9. Deletion is not your only option if all you wish to do is make your results annoying to try to make searchable. Just don’t use commas to separate things, use periods and improper spacing. Hiking, Skiing, and Biking are easily searchable. Hiking.Skiing.Biking, is next to useless for FB’s search options. Your interests will still display and be readable to human eyes — a thing many people desire from their profiles.

    1. This used to be the case. Now LIKES and INTERESTS totally ignores anything that is out of its comfort zone.

  10. Given that Facebook keeps everything in perpetuity, what good will it do to “delete” part of your profile? Sure, you might hide it from the public, but there are other prying eyes who still might find it.

  11. They don’t give a shit about privacy, I’m of the very small minority who no longer has a Facebook profile, I deleted mine the last time they changed the privacy rules and settings (or as much of it as they let you delete) and i’m very camper now, I urge you all to do the same.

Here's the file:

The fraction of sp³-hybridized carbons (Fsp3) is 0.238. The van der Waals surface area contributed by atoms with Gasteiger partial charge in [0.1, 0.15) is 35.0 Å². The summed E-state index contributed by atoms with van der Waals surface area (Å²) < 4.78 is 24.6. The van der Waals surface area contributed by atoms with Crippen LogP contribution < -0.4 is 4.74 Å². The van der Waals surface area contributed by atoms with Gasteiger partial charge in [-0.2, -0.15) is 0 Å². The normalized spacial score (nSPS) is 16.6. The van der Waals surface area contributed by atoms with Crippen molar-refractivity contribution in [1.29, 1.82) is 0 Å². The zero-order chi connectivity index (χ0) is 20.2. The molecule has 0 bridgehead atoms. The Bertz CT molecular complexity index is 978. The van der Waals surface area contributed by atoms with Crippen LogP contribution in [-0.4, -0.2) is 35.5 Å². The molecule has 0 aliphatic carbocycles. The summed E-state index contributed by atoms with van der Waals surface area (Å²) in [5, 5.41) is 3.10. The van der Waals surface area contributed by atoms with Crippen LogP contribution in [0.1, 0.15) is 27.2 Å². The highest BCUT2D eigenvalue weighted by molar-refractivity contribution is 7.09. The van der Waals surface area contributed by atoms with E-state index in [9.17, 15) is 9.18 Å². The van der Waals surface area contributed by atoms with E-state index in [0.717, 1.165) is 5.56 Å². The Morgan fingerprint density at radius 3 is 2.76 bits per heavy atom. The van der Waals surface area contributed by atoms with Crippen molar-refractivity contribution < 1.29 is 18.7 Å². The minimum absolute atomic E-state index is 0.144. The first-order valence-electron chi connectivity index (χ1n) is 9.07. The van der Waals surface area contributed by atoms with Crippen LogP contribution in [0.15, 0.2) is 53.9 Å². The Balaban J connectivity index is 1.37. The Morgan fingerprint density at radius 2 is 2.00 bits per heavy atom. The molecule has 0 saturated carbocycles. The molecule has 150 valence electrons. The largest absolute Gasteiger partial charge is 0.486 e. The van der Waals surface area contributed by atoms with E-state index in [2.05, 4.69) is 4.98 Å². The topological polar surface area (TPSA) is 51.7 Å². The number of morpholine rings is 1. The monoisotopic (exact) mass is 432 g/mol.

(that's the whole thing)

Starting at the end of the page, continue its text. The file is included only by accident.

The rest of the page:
12. From the looks of their “help center” FAQ the EFF is right. I can’t direct link to it, but you can find it by clicking on “help” at the bottom right of the page.

    I have no section to manage this nor have I been offered the popup window. Not thrilled at all. All of my privacy settings are set to display to “only friends” and I’m not visible in searches, so not sure if my strict privacy settings are intact or not.

  13. i don’t get all this anger towards facebook. the whole purpose of being on facebook is not about privacy. it’s about sharing. (and enjoying it) if you want privacy, do something else.